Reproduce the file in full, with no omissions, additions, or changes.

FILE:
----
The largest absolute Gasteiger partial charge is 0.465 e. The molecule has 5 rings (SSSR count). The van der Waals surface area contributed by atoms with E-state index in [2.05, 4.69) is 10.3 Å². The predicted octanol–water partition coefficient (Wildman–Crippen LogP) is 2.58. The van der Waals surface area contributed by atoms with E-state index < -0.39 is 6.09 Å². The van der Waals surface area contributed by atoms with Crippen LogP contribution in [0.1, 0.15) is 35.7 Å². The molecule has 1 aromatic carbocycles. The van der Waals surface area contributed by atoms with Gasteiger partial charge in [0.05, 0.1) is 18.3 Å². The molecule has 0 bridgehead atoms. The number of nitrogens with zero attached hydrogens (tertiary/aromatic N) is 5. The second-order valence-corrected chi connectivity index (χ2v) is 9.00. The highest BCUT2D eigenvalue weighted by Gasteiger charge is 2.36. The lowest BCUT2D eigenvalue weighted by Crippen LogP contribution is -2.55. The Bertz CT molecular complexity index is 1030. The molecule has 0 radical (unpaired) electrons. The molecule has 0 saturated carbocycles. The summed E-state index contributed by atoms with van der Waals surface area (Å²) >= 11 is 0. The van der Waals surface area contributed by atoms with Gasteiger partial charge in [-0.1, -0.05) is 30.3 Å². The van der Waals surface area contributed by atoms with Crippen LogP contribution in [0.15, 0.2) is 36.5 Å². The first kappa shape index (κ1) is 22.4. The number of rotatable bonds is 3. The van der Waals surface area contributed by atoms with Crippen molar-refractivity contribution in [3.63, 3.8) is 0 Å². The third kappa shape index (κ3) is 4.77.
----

The largest absolute Gasteiger partial charge is 0.465 e. The molecule has 5 rings (SSSR count). The van der Waals surface area contributed by atoms with E-state index in [2.05, 4.69) is 10.3 Å². The predicted octanol–water partition coefficient (Wildman–Crippen LogP) is 2.58. The van der Waals surface area contributed by atoms with E-state index < -0.39 is 6.09 Å². The van der Waals surface area contributed by atoms with Crippen LogP contribution in [0.1, 0.15) is 35.7 Å². The molecule has 1 aromatic carbocycles. The van der Waals surface area contributed by atoms with Gasteiger partial charge in [0.05, 0.1) is 18.3 Å². The molecule has 0 bridgehead atoms. The number of nitrogens with zero attached hydrogens (tertiary/aromatic N) is 5. The second-order valence-corrected chi connectivity index (χ2v) is 9.00. The highest BCUT2D eigenvalue weighted by Gasteiger charge is 2.36. The lowest BCUT2D eigenvalue weighted by Crippen LogP contribution is -2.55. The Bertz CT molecular complexity index is 1030. The molecule has 0 radical (unpaired) electrons. The molecule has 0 saturated carbocycles. The summed E-state index contributed by atoms with van der Waals surface area (Å²) >= 11 is 0. The van der Waals surface area contributed by atoms with Gasteiger partial charge in [-0.1, -0.05) is 30.3 Å². The van der Waals surface area contributed by atoms with Crippen LogP contribution in [0.15, 0.2) is 36.5 Å². The first kappa shape index (κ1) is 22.4. The number of rotatable bonds is 3. The van der Waals surface area contributed by atoms with Crippen molar-refractivity contribution in [3.63, 3.8) is 0 Å². The third kappa shape index (κ3) is 4.77.